Professor Keith Obadike’s App-Based Sound Artwork Launches in Times Square

Compass Song takes visitors on an individualized, auditory journey through the Crossroads of the World

Keith Obadike and his wife Mendi, who perform artistically as Mendi + Keith Obadike.

Keith Obadike, associate professor of communication at William Paterson University, and his wife Mendi have teamed up with Times Square Arts to create a free, app-based public sound artwork inspired by Times Square’s rich history as the Crossroads of the World. The app, Compass Song, officially launched Wednesday, July 12.

As you turn on the app, plug in your headphones and walk through Times Square, a voice will accompany your wanderings with poems about searching for freedom, reflections on navigating the city, and cross-cultural myths about the cardinal directions. All of this is interwoven with quotes from “Walk with Me,” the African-American spiritual turned Civil Rights freedom song. 

“We kind of anchored Compass Song around this,” Professor Obadike says. “It’s about trying to find your way, and asking for spiritual guidance … We broke up that song in different ways, and I really like that about the project – it’s literally, ‘walk with me,’ but also a deeper call.”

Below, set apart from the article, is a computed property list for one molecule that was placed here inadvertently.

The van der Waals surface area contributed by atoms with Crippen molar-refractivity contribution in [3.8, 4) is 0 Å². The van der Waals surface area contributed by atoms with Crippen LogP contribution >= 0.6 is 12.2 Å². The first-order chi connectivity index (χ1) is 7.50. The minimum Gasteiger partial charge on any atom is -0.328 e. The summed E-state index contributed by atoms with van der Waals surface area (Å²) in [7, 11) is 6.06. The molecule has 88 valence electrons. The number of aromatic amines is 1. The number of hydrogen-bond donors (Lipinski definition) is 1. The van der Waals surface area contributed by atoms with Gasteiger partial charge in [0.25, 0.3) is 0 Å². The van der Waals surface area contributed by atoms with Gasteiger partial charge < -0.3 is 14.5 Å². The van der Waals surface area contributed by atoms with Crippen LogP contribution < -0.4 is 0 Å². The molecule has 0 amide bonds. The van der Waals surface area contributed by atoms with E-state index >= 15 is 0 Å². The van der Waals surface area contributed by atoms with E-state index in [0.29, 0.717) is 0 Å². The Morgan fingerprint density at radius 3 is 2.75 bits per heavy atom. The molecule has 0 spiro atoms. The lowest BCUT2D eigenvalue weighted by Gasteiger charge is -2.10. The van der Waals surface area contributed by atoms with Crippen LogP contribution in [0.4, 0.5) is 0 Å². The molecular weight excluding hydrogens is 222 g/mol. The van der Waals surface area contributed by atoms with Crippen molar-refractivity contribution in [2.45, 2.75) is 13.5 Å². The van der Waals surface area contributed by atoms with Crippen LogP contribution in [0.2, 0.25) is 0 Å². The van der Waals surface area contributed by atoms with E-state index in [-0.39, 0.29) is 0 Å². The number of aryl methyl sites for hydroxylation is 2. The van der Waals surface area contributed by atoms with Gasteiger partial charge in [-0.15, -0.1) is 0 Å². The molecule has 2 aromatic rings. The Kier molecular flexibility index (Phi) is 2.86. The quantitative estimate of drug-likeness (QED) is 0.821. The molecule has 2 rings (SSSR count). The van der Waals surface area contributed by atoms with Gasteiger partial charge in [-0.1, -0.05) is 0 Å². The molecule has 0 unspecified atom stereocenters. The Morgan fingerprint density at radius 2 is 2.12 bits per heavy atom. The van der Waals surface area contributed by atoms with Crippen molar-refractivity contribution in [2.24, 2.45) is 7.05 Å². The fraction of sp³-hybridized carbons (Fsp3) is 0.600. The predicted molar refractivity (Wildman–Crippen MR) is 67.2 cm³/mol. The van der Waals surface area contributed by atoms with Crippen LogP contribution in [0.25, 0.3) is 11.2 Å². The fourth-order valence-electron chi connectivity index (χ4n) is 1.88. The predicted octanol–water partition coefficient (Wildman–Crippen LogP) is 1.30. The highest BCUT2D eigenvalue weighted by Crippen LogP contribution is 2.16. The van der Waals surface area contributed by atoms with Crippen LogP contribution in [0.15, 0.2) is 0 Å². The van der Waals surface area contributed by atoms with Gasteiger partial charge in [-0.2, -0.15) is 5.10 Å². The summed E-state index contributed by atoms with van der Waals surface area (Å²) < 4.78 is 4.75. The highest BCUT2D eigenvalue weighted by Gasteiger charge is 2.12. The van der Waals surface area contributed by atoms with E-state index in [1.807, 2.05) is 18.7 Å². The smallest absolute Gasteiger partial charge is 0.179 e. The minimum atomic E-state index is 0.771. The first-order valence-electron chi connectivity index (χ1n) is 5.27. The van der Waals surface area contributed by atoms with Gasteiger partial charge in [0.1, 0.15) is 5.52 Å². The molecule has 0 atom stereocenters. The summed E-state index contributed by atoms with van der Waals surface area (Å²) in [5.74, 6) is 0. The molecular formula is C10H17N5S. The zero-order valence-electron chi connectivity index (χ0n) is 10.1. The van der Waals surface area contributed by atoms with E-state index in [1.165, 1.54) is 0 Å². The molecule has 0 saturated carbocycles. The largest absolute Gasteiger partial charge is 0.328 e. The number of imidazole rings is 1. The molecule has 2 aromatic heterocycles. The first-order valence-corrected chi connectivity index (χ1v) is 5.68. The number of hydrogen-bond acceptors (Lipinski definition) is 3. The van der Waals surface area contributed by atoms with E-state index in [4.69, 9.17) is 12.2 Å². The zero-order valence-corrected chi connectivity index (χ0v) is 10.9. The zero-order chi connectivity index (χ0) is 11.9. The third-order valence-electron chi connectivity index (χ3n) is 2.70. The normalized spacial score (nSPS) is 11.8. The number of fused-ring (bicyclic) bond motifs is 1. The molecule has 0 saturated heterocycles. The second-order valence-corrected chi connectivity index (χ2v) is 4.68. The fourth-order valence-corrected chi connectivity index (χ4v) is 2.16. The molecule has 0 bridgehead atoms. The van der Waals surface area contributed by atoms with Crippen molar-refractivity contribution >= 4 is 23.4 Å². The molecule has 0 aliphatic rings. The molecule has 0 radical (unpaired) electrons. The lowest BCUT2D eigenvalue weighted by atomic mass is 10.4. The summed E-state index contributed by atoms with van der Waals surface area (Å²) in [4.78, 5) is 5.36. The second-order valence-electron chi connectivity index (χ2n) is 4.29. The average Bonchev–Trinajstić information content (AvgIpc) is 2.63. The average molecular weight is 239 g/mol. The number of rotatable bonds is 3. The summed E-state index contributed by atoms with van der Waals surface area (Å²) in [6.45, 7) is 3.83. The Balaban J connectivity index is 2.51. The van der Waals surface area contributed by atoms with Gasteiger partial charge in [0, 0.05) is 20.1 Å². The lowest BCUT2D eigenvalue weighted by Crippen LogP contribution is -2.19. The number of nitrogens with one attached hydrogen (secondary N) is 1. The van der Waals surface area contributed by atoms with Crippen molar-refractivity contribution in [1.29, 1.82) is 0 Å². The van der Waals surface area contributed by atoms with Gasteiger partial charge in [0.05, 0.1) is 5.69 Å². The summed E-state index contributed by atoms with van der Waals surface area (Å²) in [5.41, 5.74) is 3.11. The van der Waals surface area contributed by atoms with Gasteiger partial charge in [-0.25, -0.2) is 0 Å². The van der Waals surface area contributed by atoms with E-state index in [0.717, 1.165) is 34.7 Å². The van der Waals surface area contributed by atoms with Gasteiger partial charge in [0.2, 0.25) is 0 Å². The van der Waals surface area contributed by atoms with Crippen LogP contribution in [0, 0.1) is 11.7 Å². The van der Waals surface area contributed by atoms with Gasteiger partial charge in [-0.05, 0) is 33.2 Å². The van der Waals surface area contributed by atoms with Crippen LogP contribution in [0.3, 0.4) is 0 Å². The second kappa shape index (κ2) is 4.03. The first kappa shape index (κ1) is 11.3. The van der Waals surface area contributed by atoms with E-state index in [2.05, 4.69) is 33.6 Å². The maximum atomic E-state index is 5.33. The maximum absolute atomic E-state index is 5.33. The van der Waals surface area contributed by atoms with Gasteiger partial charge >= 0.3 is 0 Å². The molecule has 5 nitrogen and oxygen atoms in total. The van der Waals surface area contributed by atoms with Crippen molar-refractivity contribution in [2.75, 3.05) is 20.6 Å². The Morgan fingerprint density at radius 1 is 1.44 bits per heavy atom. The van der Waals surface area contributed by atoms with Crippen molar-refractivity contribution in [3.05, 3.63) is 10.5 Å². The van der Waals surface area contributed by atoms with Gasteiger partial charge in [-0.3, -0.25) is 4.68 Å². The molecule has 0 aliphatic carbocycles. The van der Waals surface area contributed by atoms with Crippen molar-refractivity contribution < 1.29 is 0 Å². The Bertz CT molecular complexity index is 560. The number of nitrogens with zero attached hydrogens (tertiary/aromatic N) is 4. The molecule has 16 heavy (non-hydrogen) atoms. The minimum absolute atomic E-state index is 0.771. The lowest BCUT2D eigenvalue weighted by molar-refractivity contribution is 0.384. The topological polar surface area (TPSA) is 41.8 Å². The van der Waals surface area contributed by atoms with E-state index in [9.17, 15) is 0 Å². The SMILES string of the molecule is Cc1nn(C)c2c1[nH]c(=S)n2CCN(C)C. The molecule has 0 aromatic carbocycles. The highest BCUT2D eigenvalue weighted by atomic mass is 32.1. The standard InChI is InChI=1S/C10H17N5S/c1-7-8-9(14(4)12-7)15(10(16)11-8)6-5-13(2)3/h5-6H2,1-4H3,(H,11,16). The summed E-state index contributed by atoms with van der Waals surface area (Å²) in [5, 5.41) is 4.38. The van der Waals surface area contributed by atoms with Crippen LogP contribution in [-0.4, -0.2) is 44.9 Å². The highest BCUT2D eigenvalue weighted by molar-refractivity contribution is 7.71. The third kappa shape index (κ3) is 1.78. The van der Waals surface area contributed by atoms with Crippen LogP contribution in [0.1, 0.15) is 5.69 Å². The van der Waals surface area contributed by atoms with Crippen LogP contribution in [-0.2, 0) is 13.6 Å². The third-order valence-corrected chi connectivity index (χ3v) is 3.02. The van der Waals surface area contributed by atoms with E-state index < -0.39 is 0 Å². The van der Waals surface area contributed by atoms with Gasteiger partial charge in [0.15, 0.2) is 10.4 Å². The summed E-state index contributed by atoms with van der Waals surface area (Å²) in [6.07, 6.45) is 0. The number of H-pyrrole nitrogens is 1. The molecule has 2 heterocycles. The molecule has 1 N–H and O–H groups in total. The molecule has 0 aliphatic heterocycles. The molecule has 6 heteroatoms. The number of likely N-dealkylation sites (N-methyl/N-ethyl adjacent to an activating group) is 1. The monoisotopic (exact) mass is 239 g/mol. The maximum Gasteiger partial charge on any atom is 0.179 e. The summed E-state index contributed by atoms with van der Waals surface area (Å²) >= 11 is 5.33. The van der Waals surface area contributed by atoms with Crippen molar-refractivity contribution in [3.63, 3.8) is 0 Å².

Keith Obadike specializes in integrated media art as well as the design and study of sound. The professor and his wife perform under the stage name “Mendi + Keith Obadike,” and they have previously exhibited and performed in The New Museum, The Studio Museum in Harlem, the Whitney Museum of American Art, the Metropolitan Museum of Art, Whitechapel Gallery of London, and the New York African Film Festival, to name a few.

Mendi Obadike’s voice in Compass Song is always underscored by a drone, a unique harmony that translates the latitude and longitude data for Times Square into sound and modulates as you walk north, south, east, or west. Interspersed with this are vocal performances of the sounds of Times Square, as if the city itself is singing to you.

“We hope that people will hear the space in a new way,” Professor Obadike says of Compass Song. “We tend to think of Times Square as a visually driven place.”